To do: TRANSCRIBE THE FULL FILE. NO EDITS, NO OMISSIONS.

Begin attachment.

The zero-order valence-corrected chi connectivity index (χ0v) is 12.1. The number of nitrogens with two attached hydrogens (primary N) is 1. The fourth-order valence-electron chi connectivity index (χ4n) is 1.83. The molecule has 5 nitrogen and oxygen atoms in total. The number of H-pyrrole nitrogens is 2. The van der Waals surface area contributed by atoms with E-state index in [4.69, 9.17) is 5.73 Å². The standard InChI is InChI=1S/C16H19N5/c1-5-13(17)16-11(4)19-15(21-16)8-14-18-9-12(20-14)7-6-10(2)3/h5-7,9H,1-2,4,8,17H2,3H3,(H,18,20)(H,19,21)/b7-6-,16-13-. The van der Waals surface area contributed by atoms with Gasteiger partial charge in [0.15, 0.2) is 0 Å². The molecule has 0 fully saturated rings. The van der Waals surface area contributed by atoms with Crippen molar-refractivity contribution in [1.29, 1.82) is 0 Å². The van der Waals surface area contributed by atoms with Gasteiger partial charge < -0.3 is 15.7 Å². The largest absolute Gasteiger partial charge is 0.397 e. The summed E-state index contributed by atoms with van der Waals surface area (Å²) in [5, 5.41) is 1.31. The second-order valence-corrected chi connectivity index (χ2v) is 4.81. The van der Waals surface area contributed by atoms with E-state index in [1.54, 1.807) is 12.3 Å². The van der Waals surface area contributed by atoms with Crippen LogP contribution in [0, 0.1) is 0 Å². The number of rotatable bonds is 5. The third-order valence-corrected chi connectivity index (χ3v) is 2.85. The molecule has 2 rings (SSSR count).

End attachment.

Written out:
The zero-order valence-corrected chi connectivity index (χ0v) is 12.1. The number of nitrogens with two attached hydrogens (primary N) is 1. The fourth-order valence-electron chi connectivity index (χ4n) is 1.83. The molecule has 5 nitrogen and oxygen atoms in total. The number of H-pyrrole nitrogens is 2. The van der Waals surface area contributed by atoms with E-state index in [4.69, 9.17) is 5.73 Å². The standard InChI is InChI=1S/C16H19N5/c1-5-13(17)16-11(4)19-15(21-16)8-14-18-9-12(20-14)7-6-10(2)3/h5-7,9H,1-2,4,8,17H2,3H3,(H,18,20)(H,19,21)/b7-6-,16-13-. The van der Waals surface area contributed by atoms with Gasteiger partial charge in [0.15, 0.2) is 0 Å². The molecule has 0 fully saturated rings. The van der Waals surface area contributed by atoms with Crippen molar-refractivity contribution in [1.29, 1.82) is 0 Å². The van der Waals surface area contributed by atoms with Gasteiger partial charge < -0.3 is 15.7 Å². The largest absolute Gasteiger partial charge is 0.397 e. The summed E-state index contributed by atoms with van der Waals surface area (Å²) in [5, 5.41) is 1.31. The second-order valence-corrected chi connectivity index (χ2v) is 4.81. The van der Waals surface area contributed by atoms with E-state index in [1.54, 1.807) is 12.3 Å². The van der Waals surface area contributed by atoms with Crippen LogP contribution in [0, 0.1) is 0 Å². The number of rotatable bonds is 5. The third-order valence-corrected chi connectivity index (χ3v) is 2.85. The molecule has 2 rings (SSSR count).